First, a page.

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The Client-Employed Provider Program (CEP) is a program for Medicaid eligible, Oregon seniors and persons with disabilities that require assistance with their Activities of Daily Living (ADLs) and Instrumental Activities of Daily Living (IADLs). As implied by the name—Client Employed Provider—the individuals receiving care act as the employer of the care provider or “homecare worker.” Homecare workers can work part-time, full-time, or even reside in the aging individual's home to be on call for 24-hour care. These workers provide the eligible individual assistance with tasks, such as toiletry, dressing, mobility, eating, grooming, shopping, and housekeeping, enabling the individual to continue to live at home.
This program is based on the Medicaid cash and counseling model, in which the participants direct their own care services; this is also referred to as self-direction or consumer-direction. Via CEP, program participants are also able to designate a friend or relative to handle the responsibilities of employing a personal caregiver for them. In addition, neighbors, friends, and family members are eligible to be hired as paid caregivers. Adult children are eligible, and even spouses can be hired as personal care providers. It is worth noting that Oregon also has another program in which spouses can be hired called the Spousal Pay Program. Generally, the state prohibits the participant from hiring the same individual who is acting as their official representative or Durable Power of Attorney to prevent the possibility of abuse or fraud.
The CEP program is similar to another Oregon Medicaid program called Independent Choices in that the participant is responsible for choosing their care providers; however under CEP the state or case manager plays a larger administrative role. Individuals enrolled in CEP do not receive cash to pay their caregivers; rather they authorize the state to make payments to them on their behalf. In both programs, participants hire, supervise, train, and even dismiss their caregivers, but in the CEP program, the case manager can provide more assistance with these processes.
Individuals must require assistance with the activities of daily living and be able to manage their care providers or work with a family member to do so. In addition, they must be financially eligible to receive Medicaid. Determining financial eligibility for Medicaid's CEP Program is complicated and involves a detailed review of the individual’s or the couple’s income and financial resources.
Oregon Medicaid 2018 Income Limits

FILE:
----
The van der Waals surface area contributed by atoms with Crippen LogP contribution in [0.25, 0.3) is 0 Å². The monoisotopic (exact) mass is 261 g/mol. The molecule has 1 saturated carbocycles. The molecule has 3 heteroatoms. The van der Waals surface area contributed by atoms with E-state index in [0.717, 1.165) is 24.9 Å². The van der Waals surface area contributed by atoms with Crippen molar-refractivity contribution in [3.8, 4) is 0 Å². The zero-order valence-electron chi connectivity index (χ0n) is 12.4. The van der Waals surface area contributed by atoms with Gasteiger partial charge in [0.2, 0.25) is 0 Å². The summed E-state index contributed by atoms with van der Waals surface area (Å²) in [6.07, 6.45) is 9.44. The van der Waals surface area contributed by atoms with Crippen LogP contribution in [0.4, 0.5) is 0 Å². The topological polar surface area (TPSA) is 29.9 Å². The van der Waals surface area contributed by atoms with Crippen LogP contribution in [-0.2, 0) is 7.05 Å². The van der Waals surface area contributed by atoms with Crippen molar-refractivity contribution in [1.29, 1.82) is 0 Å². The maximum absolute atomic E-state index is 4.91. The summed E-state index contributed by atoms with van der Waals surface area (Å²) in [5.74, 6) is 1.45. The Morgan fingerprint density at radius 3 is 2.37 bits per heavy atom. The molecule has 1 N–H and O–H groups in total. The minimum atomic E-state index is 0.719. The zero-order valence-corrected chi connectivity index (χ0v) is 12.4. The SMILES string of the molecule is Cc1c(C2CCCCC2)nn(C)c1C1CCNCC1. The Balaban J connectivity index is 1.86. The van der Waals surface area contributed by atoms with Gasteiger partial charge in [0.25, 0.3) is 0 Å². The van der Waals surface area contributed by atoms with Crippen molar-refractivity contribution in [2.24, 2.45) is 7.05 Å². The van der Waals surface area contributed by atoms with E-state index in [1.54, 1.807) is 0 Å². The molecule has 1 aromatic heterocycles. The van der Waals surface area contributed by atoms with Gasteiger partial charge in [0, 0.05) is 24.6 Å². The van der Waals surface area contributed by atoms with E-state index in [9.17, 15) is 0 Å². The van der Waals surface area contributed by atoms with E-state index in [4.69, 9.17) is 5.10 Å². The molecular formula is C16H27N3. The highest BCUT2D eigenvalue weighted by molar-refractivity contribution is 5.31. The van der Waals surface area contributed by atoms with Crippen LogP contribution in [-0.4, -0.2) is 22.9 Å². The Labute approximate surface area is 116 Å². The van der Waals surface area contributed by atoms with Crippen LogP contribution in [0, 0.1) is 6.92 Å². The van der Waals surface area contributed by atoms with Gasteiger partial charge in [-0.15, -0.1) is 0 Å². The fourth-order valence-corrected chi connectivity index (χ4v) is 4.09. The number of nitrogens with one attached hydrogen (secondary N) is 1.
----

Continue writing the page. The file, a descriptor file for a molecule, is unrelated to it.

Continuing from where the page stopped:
There are multiple limits for the CEP Program depending on marital status. A single applicant may not have a gross monthly income that exceeds $2,250. A married couple with both spouses applying can have up to twice that amount. For married couples with just one spouse applying for Medicaid, a portion of the applicant’s income can be transferred to the non-applicant spouse. As of 2018, the amount can be as much as $3,090 / month. This is referred to as a Monthly Needs Allowance and is intended to ensure the non-applicant spouse, commonly called the community spouse, has enough income in which to adequately live. Only the applicant’s income—not their spouse’s income—is counted when one member of the couple is applying for Medicaid. This is called the ‘name on the check’ rule.
Oregon Medicaid 2018 Resource Limits
Single applicants are permitted $2,000 in countable resources and married couples up to $3,000. The rules are different for married couples with just one Medicaid applicant. The non-applicant spouse is able to retain up to $123,600 in joint assets. This is called the Maximum Resource Standard and is also in place in order to prevent the community spouse from becoming impoverished. In addition, the applicant spouse is able to retain up to $2,000. It is worth noting that many resources are considered non-countable. These include the home, given the applicant or his or her spouse lives in the home and it is valued under $572,000, a single car, furniture and household items, some jewelry, and burial insurance.
Asset Transfer Guidelines
To prevent families from simply giving away their assets to qualify for Medicaid, the State of Oregon looks at past asset transfers to determine if they were made for less than the fair market value of the asset. Should they discover such transfers—or gifts—the applicant is penalized for the under-market value of the transfer in care costs. The state may “look back” on the transfer of assets for the 5-years preceding one’s Medicaid application. This is referred to as the Medicaid Look-Back Period.
Medicaid candidates in Oregon who exceed the financial limits might consider working with a Medicaid planner to help them qualify for the CEP Program. These professionals help applicants to re-structure their monetary holdings to conform to Medicaid limits. Read more.
Activities of Daily Living – assistance with the ADLs includes activities such as bathing, dressing, toileting, grooming, and mobility.
Instrumental Activities of Daily Living – assistance with the IADLs includes housekeeping, laundry, meal preparation, meal planning, grocery shopping, shopping for other essentials, medication administration, and transportation.
Activities of Daily Living are five essential tasks that an individual regularly does in the normal course of their day. These are defined by the government and are often used to establish eligibility for different financial assistance programs. Learn more about ADLs and instrumental Activities of Daily Living.
Medicaid eligible persons interested in participating in this program should contact their local Seniors and Persons with Disabilities / Area Agency on Aging office. The CEP Program Handbook is available as a 50 page PDF file and can be downloaded here.